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So, you've got your first open house scheduled and Mother Nature has decided to dump several inches of rain (or snow) on the affair. Is your showing a total washout? Or, perhaps you're a serious buyer planning to check out some prime apartments—is there any competitive edge gained by showing up when other prospective buyers won't bother? As with most things in NYC real estate, it depends.
First, as Barbara Ireland of DJK Residential points out, it's not just inclement weather that can put a kibosh on an open house.
"Open houses are tricky," she says. "If it is a beautiful day out, buyers may cancel their appointments."
That said, Scott Harris of Brown Harris Stevens says that it's usually a particular type of buyer who braves especially unpleasant conditions.
"If there's a torrential downpour or a blizzard, the people who show up are actually quite serious. [The bad weather] weeds out all the people who had a boozy brunch and want to go look at real estate."
Citi Habitats' Rory Bolger agrees, and says that this is especially the case when a listing is fresh: The people who show up will often be "savvy and aggressive" buyers who don't underestimate the urgency of a new listing.
"If they're serious, they've been out there and they've seen the inventory. They're going to make it to the open house," he says. "It could be the right one. You could be missing out if you don't weather the storm."
While a smart seller's agent will make sure any and all attractive buyers get a chance to submit a bid (i.e., chances of you swooping in and sealing a deal before other people can make an offer are slim), a sparsely-attended open house does offer buyers a chance to get some quality facetime and intel, says Ireland.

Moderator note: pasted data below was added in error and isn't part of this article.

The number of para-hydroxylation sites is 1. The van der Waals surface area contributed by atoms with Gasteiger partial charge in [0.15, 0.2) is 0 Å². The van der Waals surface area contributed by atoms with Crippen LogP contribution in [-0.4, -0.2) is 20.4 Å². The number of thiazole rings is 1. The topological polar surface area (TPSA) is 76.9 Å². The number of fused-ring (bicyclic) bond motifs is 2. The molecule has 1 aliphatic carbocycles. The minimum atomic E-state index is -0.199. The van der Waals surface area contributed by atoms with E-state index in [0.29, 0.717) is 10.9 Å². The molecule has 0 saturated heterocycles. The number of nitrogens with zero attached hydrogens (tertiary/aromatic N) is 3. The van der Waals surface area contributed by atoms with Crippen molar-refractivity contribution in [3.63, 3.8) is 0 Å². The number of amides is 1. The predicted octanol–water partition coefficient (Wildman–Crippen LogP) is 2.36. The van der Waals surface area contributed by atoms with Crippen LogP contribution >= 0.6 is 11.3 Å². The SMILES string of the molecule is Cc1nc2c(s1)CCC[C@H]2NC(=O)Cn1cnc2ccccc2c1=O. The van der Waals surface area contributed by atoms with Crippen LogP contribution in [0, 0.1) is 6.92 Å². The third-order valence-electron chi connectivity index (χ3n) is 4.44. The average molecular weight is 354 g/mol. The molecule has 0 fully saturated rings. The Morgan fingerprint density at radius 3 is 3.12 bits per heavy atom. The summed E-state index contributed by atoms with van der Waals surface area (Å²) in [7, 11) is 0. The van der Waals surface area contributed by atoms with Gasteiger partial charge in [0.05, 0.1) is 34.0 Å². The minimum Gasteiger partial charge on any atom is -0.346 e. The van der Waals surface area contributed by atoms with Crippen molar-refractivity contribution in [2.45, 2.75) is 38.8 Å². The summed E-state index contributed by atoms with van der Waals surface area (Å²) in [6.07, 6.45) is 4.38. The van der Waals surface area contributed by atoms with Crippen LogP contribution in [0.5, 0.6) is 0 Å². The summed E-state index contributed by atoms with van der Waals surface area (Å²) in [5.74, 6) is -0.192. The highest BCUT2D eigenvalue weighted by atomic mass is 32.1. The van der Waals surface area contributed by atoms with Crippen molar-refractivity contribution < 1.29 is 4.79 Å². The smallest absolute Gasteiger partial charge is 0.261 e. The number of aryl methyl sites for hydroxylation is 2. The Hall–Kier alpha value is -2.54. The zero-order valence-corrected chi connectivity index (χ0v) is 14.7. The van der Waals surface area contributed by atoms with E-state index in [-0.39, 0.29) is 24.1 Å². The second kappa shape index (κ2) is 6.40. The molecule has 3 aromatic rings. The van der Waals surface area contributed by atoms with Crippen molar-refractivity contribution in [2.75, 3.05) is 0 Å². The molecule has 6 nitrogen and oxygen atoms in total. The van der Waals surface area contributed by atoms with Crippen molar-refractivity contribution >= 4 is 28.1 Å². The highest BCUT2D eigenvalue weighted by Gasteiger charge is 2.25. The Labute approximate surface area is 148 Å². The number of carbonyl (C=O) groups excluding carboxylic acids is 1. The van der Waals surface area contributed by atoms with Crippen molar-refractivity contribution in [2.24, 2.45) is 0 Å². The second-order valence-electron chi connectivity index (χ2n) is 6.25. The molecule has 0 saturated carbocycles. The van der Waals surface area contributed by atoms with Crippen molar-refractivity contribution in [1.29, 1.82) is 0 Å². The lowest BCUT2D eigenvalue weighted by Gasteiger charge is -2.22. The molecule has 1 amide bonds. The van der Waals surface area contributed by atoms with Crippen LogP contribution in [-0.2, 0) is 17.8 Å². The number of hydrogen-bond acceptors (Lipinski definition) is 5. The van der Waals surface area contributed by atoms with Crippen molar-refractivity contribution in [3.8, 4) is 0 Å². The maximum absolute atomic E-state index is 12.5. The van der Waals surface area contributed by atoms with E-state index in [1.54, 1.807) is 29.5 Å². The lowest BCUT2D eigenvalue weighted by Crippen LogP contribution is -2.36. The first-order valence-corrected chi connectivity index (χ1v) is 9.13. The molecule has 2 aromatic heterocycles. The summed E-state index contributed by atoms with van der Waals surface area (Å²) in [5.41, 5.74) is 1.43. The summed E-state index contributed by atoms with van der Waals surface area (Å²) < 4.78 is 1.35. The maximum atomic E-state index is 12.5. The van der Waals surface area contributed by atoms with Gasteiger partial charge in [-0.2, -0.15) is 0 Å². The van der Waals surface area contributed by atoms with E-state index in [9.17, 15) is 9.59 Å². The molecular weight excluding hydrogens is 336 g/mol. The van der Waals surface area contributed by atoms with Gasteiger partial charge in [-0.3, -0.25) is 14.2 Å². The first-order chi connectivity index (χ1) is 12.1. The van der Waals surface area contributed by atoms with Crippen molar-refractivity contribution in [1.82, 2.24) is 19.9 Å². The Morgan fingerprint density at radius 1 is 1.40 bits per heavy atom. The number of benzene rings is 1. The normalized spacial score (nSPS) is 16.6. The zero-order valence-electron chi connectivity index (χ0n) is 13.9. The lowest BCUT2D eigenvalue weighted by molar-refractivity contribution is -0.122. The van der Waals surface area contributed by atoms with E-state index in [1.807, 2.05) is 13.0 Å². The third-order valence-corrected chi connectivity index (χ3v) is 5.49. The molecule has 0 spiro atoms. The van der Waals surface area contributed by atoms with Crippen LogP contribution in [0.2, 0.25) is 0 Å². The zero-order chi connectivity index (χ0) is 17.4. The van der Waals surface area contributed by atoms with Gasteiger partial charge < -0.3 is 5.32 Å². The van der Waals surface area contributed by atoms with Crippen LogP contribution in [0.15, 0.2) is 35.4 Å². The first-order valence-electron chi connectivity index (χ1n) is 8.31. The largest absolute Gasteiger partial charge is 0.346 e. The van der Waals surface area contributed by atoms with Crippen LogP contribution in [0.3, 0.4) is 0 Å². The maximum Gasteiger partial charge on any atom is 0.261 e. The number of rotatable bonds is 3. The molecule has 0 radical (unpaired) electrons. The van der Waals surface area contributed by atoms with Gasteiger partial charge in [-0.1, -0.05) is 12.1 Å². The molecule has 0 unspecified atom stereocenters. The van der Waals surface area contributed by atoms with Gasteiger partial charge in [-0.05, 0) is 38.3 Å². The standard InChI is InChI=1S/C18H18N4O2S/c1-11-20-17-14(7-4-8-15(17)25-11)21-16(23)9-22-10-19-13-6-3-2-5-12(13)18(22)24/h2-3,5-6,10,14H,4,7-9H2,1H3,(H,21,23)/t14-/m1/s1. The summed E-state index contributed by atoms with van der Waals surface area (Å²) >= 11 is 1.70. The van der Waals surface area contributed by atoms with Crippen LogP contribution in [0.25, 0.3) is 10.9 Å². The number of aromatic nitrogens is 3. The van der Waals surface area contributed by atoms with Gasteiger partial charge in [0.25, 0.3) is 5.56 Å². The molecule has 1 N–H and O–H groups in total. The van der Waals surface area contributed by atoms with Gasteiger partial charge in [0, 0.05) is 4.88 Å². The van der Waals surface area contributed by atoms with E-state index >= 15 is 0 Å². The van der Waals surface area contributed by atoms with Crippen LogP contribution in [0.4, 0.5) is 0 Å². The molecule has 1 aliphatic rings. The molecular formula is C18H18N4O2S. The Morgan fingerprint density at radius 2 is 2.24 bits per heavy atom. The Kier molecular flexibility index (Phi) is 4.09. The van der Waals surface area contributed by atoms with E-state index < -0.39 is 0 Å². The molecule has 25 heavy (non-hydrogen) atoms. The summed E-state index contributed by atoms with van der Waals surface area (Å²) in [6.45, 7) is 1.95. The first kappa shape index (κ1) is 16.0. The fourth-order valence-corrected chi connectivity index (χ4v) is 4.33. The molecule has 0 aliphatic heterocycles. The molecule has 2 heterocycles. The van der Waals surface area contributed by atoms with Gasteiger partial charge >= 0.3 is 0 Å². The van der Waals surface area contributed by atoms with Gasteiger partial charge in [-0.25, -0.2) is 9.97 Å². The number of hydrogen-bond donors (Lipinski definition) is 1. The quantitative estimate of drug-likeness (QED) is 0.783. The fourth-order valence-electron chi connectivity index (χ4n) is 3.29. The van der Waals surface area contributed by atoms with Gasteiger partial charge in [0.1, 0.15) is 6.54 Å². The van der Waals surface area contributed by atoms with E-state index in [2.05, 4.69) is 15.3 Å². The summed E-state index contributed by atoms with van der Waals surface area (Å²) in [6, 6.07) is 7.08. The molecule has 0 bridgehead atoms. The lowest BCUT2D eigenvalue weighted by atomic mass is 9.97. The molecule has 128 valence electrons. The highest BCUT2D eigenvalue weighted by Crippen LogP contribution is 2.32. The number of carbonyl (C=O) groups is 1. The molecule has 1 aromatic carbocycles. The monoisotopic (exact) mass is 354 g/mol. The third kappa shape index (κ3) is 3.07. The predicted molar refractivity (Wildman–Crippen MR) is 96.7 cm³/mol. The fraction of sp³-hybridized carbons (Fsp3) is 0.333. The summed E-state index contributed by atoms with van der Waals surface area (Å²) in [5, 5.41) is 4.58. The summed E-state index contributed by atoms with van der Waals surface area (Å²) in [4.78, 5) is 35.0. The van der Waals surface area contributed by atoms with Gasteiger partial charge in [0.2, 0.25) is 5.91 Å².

"Blizzards and downpours provide the opportunity for them to ask their questions and get immediate answers from the seller’s agents," she says. "They don’t feel rushed by the next people waiting for a showing. They have a little more time to share their needs and learn more about the units."
Is all this talk of open houses somewhat moot, given the softening NYC real estate market? Bolger says that yes, attendance at open houses does seem down, with more inventory available and some uncertainty among buyers, but that the open house as a marketing tool isn't going anywhere.
"They draw energy and attention to a property, especially a first viewing," he says.
So, if you really want to sell, perhaps pray for rain or even a Nor'easter. Harris recalls a client who got in touch saying he saw a house on a day the city was pummeled by a snow storm.
"I said, 'You saw a house yesterday!?' He ended up buying it, and it had gone into a bidding war," he says. "Which proves the point: Buyers who come out in inclement weather are pretty serious."
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